Lots of film critics have lost their jobs! And book review pages have been cut in papers all over the country! Music criticism kinda sucks! What can this mean? Why only that criticism is dead!
Okay, so maybe that’s a little much, but it’s basically what Patrick Goldstein says in the LA Times, joining a chorus of worriers about the state of contemporary criticism.
As [movie critic Leah] Rozen explains: “Editors everywhere have been affected by the influence of service journalism to the point where you find them asking why critics are going on at such length when all the readers really want to know is — should they go to the movie or not?”
Goldstein presents this as if it’s a problem. But isn’t that really what most people browsing the movie section of their local paper, or even flipping to the entertainment section in magazines like People (where Rozen works) want? And why shouldn’t they? For the vast majority of people, a Friday night at the movies is just that—and nothing more. Most people really don’t care about and have no use for lengthy dissertations about the ways in which Steven Soderbergh borrows from Godard. They just want to know whether to see Ocean’s 12! Playing blame the audience doesn’t work for music studios trying to combat piracy, and it doesn’t work for cranky critics who remain convinced they deserve $2 a word for 1) their insights into obscure movies few people want to see or 2) their complaints about Big Dumb Movies that everyone’s going to see anyway.
The flaws extend beyond film. In pop music, especially at top-of-the-food-chain publications like Rolling Stone, critics have a distressing tendency to pull their punches for leading artists.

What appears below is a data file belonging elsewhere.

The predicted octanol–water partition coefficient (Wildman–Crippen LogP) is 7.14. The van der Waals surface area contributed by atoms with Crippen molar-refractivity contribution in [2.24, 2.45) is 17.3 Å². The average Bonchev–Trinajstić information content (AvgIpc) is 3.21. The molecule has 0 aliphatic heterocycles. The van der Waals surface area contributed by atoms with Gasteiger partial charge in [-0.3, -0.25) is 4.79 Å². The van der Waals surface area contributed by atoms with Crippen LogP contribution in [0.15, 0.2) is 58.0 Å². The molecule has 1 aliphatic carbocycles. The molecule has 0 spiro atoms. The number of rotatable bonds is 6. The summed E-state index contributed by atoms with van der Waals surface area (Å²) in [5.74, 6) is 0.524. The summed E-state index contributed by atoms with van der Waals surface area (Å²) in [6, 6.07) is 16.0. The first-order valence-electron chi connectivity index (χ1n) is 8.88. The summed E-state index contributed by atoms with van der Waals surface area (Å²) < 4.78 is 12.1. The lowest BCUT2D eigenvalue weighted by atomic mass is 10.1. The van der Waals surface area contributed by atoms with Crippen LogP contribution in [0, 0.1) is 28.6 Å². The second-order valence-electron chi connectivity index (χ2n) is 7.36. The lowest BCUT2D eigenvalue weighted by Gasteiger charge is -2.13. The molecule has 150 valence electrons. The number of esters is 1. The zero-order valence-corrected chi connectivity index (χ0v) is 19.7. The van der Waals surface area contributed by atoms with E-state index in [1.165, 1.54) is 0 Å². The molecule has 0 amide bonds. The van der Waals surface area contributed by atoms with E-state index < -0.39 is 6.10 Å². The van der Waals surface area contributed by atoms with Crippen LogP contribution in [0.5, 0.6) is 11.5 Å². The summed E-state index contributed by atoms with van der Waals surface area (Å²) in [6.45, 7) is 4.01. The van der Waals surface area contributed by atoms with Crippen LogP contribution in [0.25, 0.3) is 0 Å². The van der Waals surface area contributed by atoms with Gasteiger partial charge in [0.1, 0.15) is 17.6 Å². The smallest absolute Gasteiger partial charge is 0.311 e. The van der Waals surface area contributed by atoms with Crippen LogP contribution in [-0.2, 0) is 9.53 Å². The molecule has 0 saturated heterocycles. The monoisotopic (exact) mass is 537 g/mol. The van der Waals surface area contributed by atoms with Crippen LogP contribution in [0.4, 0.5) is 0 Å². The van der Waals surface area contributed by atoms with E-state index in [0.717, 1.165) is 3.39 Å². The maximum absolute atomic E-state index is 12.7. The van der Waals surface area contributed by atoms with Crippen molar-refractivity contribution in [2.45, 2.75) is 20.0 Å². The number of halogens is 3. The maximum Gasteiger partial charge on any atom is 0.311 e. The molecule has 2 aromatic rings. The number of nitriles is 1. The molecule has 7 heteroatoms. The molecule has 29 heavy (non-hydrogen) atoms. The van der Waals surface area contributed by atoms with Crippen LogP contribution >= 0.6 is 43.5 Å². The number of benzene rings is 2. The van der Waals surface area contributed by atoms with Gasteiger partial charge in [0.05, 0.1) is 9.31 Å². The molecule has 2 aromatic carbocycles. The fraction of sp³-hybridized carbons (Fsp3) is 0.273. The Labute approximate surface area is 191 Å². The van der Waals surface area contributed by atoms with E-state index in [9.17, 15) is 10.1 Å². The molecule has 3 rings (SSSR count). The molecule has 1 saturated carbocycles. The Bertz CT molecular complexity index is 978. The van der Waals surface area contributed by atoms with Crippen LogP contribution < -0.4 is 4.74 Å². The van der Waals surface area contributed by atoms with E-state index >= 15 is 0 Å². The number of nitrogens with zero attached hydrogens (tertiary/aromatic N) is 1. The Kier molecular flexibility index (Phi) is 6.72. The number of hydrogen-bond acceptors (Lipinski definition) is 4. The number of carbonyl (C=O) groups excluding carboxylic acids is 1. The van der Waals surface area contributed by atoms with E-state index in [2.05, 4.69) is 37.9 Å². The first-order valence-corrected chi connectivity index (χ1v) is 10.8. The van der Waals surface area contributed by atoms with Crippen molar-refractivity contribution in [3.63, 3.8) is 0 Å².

In some ways, this is a legitimate problem. Music criticism tends to be pretty anodyne these days. Look at the left sidebar on the Metacritic film page it’s covered in yellow and even a few red squares – indications of lesser critical grades. Then flip over to the music page. It’s almost all green, with a few yellows mixed in. Surely, the quality of pop music isn’t that much better than the quality of popular film.
But where mass outlets like Rolling Stone have weakened their brew, new media outlets like Pitchfork have filled in the gap. In the early days, in fact, Pitchfork made its name on negative reviews. They’ve since broadened their tastes, but for a while, “elitism is sexy” was more or less their operating credo, and even now they remain unafraid of negative, even very harsh, reviews. Trenchant criticism hasn’t died; it’s just shifted venues. (The same is true of film, as anyone who reads Reverse Shot or The House Next Door knows.)
Meanwhile, I simply refuse to buy the argument that the loss of book pages and film-review jobs is a bad thing. Yes, it’s a bad thing for professional critics. Yes, it’s tougher for those lucky few thousand folks to make a living reading books and watching movies! On the other hand, the internet has actually created vastly more opportunity for aspiring critics to get their work read. The barriers to entry in top-end publications are still high, but those outlets are no longer the only options for critics on the make. So we’ll see fewer professional critics, sure, but we’ll also see far, far more criticism.
And yes, some of it will be bad. But on the whole, I’d guess that it will create a net gain in serious, thought-provoking criticism of just about every medium. Meanwhile, most of those truly elite outlets — the New Yorkers and the Washington Posts — are not going away. We’ll still have Lane and Denby and Edelstein to help focus our thinking. But we’ll also have the Cinetrix and Andy Horbal, and a million other voices and perspectives — an endless, well, web of ideas to inspire and challenge us. The fracturing of traditional structures of power and influence isn’t the same thing as death, though it may feel like it to some at the top. From where I stand, criticism isn’t dead; it’s more alive than ever.